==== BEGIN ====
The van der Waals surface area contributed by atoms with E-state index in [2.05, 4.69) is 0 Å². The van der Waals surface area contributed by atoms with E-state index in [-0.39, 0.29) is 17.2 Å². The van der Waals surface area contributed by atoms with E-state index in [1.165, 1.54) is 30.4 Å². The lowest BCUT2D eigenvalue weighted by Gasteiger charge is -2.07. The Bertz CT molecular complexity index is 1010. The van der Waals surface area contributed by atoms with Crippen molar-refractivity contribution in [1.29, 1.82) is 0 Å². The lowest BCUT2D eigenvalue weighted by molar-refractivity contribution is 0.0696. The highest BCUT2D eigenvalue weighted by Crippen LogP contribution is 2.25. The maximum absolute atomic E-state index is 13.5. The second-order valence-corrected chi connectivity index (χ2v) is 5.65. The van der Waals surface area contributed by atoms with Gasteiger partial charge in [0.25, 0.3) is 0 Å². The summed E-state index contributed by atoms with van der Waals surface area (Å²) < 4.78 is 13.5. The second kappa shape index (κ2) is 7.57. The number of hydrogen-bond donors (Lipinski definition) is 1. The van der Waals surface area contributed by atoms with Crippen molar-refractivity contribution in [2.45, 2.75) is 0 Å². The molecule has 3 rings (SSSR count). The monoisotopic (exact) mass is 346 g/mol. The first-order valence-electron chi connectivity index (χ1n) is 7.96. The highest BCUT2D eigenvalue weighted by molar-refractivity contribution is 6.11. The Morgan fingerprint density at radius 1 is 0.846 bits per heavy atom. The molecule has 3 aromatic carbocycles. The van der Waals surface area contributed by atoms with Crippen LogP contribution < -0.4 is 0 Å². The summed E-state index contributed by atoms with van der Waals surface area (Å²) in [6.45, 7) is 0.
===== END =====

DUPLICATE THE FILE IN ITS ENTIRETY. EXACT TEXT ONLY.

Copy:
The van der Waals surface area contributed by atoms with E-state index in [2.05, 4.69) is 0 Å². The van der Waals surface area contributed by atoms with E-state index in [-0.39, 0.29) is 17.2 Å². The van der Waals surface area contributed by atoms with E-state index in [1.165, 1.54) is 30.4 Å². The lowest BCUT2D eigenvalue weighted by Gasteiger charge is -2.07. The Bertz CT molecular complexity index is 1010. The van der Waals surface area contributed by atoms with Crippen molar-refractivity contribution in [1.29, 1.82) is 0 Å². The lowest BCUT2D eigenvalue weighted by molar-refractivity contribution is 0.0696. The highest BCUT2D eigenvalue weighted by Crippen LogP contribution is 2.25. The maximum absolute atomic E-state index is 13.5. The second-order valence-corrected chi connectivity index (χ2v) is 5.65. The van der Waals surface area contributed by atoms with Gasteiger partial charge in [0.25, 0.3) is 0 Å². The summed E-state index contributed by atoms with van der Waals surface area (Å²) < 4.78 is 13.5. The second kappa shape index (κ2) is 7.57. The number of hydrogen-bond donors (Lipinski definition) is 1. The van der Waals surface area contributed by atoms with Crippen molar-refractivity contribution in [2.45, 2.75) is 0 Å². The molecule has 3 rings (SSSR count). The monoisotopic (exact) mass is 346 g/mol. The first-order valence-electron chi connectivity index (χ1n) is 7.96. The highest BCUT2D eigenvalue weighted by molar-refractivity contribution is 6.11. The Morgan fingerprint density at radius 1 is 0.846 bits per heavy atom. The molecule has 3 aromatic carbocycles. The van der Waals surface area contributed by atoms with Crippen LogP contribution < -0.4 is 0 Å². The summed E-state index contributed by atoms with van der Waals surface area (Å²) in [6.45, 7) is 0.